Saturday, December 22, 2012

When was the Social Security Trust Fund created?

Correct answer: 1939, as told by the official historian in 2005.  [Important Note!  This linked report is not about the trust fund itself, but how it was temporarily included in a Unified Budget with the rest of the US Government.  That practice began in 1969 and ended in 1983.]

Between 1935 and 1939, the surplus of Social Security was kept on the books of the US treasury, but not as a formalized entity.

I find this Official History to be very interesting, but if you don't already understand such things as how the Social Security system is primarily a pay as you go system, can remain that way forever, and that the contributions were raised 15% in 1983 following the recommendations of the Greenspan Commission to ensure the program would be solvent and able to pay all benefits 75 years into the future, you should read the Wikipedia description.  The Greenspan Commission recommendations were signed into law by Ronald Reagan.  Alan Greenspan was later appointed to be the Chair of the Federal Reserve by Reagan.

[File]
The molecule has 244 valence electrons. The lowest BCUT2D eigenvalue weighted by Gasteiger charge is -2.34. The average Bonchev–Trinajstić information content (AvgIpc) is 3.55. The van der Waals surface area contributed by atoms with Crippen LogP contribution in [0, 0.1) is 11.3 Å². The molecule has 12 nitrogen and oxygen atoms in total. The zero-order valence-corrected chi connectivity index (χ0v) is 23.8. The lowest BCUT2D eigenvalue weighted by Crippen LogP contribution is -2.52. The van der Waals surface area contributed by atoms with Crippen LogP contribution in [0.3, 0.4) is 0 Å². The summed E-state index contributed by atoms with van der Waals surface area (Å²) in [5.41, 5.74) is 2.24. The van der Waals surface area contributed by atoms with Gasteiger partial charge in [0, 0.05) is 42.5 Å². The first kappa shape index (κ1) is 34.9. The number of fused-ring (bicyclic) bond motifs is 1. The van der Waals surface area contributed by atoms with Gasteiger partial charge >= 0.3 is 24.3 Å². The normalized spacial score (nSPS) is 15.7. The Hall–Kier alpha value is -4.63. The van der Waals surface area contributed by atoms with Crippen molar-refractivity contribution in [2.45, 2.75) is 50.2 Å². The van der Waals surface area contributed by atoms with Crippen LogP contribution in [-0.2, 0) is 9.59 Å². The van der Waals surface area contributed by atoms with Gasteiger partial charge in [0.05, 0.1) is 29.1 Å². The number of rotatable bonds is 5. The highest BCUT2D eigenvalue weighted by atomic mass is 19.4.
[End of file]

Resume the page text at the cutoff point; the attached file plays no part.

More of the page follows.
Here is the Greenspan Commission Recommendations.  Actually quite a few changes were recommended and made, but the biggest was that the contribution rates were raised from 5.4% to 6.2%

The Number One recommendation was not to alter the fundamental structure of the program.

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